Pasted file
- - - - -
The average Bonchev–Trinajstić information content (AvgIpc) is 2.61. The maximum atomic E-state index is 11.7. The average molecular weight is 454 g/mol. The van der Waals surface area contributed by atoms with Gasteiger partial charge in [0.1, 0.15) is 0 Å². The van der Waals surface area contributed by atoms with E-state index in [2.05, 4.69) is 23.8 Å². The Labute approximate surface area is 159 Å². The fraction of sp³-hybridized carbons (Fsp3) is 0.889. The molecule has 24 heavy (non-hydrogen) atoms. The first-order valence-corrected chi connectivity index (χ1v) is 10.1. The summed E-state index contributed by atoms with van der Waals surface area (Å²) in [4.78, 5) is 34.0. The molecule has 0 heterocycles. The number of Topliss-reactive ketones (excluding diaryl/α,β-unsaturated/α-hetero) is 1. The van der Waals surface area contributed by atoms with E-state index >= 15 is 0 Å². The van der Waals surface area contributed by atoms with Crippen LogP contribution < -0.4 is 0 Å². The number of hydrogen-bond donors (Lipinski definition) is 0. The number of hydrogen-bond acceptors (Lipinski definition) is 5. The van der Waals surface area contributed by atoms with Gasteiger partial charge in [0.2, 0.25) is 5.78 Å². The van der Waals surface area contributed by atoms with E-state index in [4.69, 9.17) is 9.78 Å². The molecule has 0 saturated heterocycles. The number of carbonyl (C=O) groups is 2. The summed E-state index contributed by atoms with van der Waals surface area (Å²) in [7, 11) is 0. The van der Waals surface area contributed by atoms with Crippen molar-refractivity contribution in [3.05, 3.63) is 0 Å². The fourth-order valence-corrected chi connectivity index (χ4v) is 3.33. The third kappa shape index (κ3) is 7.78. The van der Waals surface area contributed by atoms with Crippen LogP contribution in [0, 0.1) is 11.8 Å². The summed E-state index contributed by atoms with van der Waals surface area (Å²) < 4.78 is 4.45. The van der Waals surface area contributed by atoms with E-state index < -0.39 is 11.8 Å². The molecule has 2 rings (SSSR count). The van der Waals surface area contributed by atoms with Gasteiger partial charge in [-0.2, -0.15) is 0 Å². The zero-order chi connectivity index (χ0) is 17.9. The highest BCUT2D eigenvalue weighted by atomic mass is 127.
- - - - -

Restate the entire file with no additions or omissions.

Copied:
The average Bonchev–Trinajstić information content (AvgIpc) is 2.61. The maximum atomic E-state index is 11.7. The average molecular weight is 454 g/mol. The van der Waals surface area contributed by atoms with Gasteiger partial charge in [0.1, 0.15) is 0 Å². The van der Waals surface area contributed by atoms with E-state index in [2.05, 4.69) is 23.8 Å². The Labute approximate surface area is 159 Å². The fraction of sp³-hybridized carbons (Fsp3) is 0.889. The molecule has 24 heavy (non-hydrogen) atoms. The first-order valence-corrected chi connectivity index (χ1v) is 10.1. The summed E-state index contributed by atoms with van der Waals surface area (Å²) in [4.78, 5) is 34.0. The molecule has 0 heterocycles. The number of Topliss-reactive ketones (excluding diaryl/α,β-unsaturated/α-hetero) is 1. The van der Waals surface area contributed by atoms with E-state index >= 15 is 0 Å². The van der Waals surface area contributed by atoms with Crippen LogP contribution < -0.4 is 0 Å². The number of hydrogen-bond donors (Lipinski definition) is 0. The number of hydrogen-bond acceptors (Lipinski definition) is 5. The van der Waals surface area contributed by atoms with Gasteiger partial charge in [0.2, 0.25) is 5.78 Å². The van der Waals surface area contributed by atoms with E-state index in [4.69, 9.17) is 9.78 Å². The molecule has 0 saturated heterocycles. The number of carbonyl (C=O) groups is 2. The summed E-state index contributed by atoms with van der Waals surface area (Å²) in [7, 11) is 0. The van der Waals surface area contributed by atoms with Crippen molar-refractivity contribution in [3.05, 3.63) is 0 Å². The fourth-order valence-corrected chi connectivity index (χ4v) is 3.33. The third kappa shape index (κ3) is 7.78. The van der Waals surface area contributed by atoms with Crippen LogP contribution in [0, 0.1) is 11.8 Å². The summed E-state index contributed by atoms with van der Waals surface area (Å²) < 4.78 is 4.45. The van der Waals surface area contributed by atoms with E-state index < -0.39 is 11.8 Å². The molecule has 2 rings (SSSR count). The van der Waals surface area contributed by atoms with Gasteiger partial charge in [-0.2, -0.15) is 0 Å². The zero-order chi connectivity index (χ0) is 17.9. The highest BCUT2D eigenvalue weighted by atomic mass is 127.